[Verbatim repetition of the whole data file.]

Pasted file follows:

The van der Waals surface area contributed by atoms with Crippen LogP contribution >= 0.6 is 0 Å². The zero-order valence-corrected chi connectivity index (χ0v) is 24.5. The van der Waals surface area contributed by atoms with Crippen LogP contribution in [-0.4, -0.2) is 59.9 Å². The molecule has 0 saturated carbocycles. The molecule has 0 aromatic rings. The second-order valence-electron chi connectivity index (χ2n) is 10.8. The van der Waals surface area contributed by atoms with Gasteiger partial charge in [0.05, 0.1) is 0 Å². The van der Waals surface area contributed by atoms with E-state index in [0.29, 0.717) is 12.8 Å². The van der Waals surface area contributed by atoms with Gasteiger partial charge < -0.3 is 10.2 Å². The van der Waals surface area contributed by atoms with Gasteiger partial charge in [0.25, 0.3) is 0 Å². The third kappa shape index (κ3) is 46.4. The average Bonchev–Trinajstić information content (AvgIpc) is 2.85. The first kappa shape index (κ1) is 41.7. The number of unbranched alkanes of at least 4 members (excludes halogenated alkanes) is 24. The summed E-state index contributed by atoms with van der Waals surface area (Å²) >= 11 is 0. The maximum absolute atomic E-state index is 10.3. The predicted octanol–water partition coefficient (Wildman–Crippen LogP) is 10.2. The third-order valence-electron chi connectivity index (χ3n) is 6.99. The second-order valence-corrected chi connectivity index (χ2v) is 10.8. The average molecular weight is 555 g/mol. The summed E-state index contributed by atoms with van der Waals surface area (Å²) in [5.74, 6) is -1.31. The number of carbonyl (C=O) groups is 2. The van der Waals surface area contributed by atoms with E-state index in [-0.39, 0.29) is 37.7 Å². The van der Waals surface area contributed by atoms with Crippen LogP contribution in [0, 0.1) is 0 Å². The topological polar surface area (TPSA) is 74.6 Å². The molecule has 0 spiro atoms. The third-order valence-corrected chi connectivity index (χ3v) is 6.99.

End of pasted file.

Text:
The van der Waals surface area contributed by atoms with Crippen LogP contribution >= 0.6 is 0 Å². The zero-order valence-corrected chi connectivity index (χ0v) is 24.5. The van der Waals surface area contributed by atoms with Crippen LogP contribution in [-0.4, -0.2) is 59.9 Å². The molecule has 0 saturated carbocycles. The molecule has 0 aromatic rings. The second-order valence-electron chi connectivity index (χ2n) is 10.8. The van der Waals surface area contributed by atoms with Gasteiger partial charge in [0.05, 0.1) is 0 Å². The van der Waals surface area contributed by atoms with E-state index in [0.29, 0.717) is 12.8 Å². The van der Waals surface area contributed by atoms with Gasteiger partial charge < -0.3 is 10.2 Å². The van der Waals surface area contributed by atoms with Gasteiger partial charge in [0.25, 0.3) is 0 Å². The third kappa shape index (κ3) is 46.4. The average Bonchev–Trinajstić information content (AvgIpc) is 2.85. The first kappa shape index (κ1) is 41.7. The number of unbranched alkanes of at least 4 members (excludes halogenated alkanes) is 24. The summed E-state index contributed by atoms with van der Waals surface area (Å²) >= 11 is 0. The maximum absolute atomic E-state index is 10.3. The predicted octanol–water partition coefficient (Wildman–Crippen LogP) is 10.2. The third-order valence-electron chi connectivity index (χ3n) is 6.99. The second-order valence-corrected chi connectivity index (χ2v) is 10.8. The average molecular weight is 555 g/mol. The summed E-state index contributed by atoms with van der Waals surface area (Å²) in [5.74, 6) is -1.31. The number of carbonyl (C=O) groups is 2. The van der Waals surface area contributed by atoms with E-state index in [-0.39, 0.29) is 37.7 Å². The van der Waals surface area contributed by atoms with Crippen LogP contribution in [0, 0.1) is 0 Å². The topological polar surface area (TPSA) is 74.6 Å². The molecule has 0 spiro atoms. The third-order valence-corrected chi connectivity index (χ3v) is 6.99.